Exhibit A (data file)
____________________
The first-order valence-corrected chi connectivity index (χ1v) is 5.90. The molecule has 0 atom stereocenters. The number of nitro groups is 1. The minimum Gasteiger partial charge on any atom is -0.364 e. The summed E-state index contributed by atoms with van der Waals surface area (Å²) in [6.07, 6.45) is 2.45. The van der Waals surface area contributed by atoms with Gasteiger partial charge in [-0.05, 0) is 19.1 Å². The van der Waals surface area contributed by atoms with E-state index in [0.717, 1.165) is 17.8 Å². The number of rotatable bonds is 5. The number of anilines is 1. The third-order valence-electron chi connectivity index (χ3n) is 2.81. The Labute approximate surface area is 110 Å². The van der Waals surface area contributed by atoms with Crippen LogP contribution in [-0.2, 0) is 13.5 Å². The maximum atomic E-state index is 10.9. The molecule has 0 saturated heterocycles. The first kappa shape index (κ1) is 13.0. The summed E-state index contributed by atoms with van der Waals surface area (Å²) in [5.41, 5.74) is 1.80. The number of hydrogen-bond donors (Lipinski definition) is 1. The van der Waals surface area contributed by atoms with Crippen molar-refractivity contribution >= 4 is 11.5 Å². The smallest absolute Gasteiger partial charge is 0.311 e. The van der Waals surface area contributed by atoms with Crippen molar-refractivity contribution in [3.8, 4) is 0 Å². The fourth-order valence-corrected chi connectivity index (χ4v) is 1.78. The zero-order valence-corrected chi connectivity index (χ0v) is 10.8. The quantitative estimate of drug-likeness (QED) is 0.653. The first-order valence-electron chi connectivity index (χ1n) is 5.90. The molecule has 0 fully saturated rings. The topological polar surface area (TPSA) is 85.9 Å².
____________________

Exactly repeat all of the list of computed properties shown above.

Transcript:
The first-order valence-corrected chi connectivity index (χ1v) is 5.90. The molecule has 0 atom stereocenters. The number of nitro groups is 1. The minimum Gasteiger partial charge on any atom is -0.364 e. The summed E-state index contributed by atoms with van der Waals surface area (Å²) in [6.07, 6.45) is 2.45. The van der Waals surface area contributed by atoms with Gasteiger partial charge in [-0.05, 0) is 19.1 Å². The van der Waals surface area contributed by atoms with E-state index in [0.717, 1.165) is 17.8 Å². The number of rotatable bonds is 5. The number of anilines is 1. The third-order valence-electron chi connectivity index (χ3n) is 2.81. The Labute approximate surface area is 110 Å². The van der Waals surface area contributed by atoms with Crippen LogP contribution in [-0.2, 0) is 13.5 Å². The maximum atomic E-state index is 10.9. The molecule has 0 saturated heterocycles. The first kappa shape index (κ1) is 13.0. The summed E-state index contributed by atoms with van der Waals surface area (Å²) in [5.41, 5.74) is 1.80. The number of hydrogen-bond donors (Lipinski definition) is 1. The van der Waals surface area contributed by atoms with Crippen molar-refractivity contribution >= 4 is 11.5 Å². The smallest absolute Gasteiger partial charge is 0.311 e. The van der Waals surface area contributed by atoms with Crippen molar-refractivity contribution in [3.8, 4) is 0 Å². The fourth-order valence-corrected chi connectivity index (χ4v) is 1.78. The zero-order valence-corrected chi connectivity index (χ0v) is 10.8. The quantitative estimate of drug-likeness (QED) is 0.653. The first-order valence-electron chi connectivity index (χ1n) is 5.90. The molecule has 0 fully saturated rings. The topological polar surface area (TPSA) is 85.9 Å².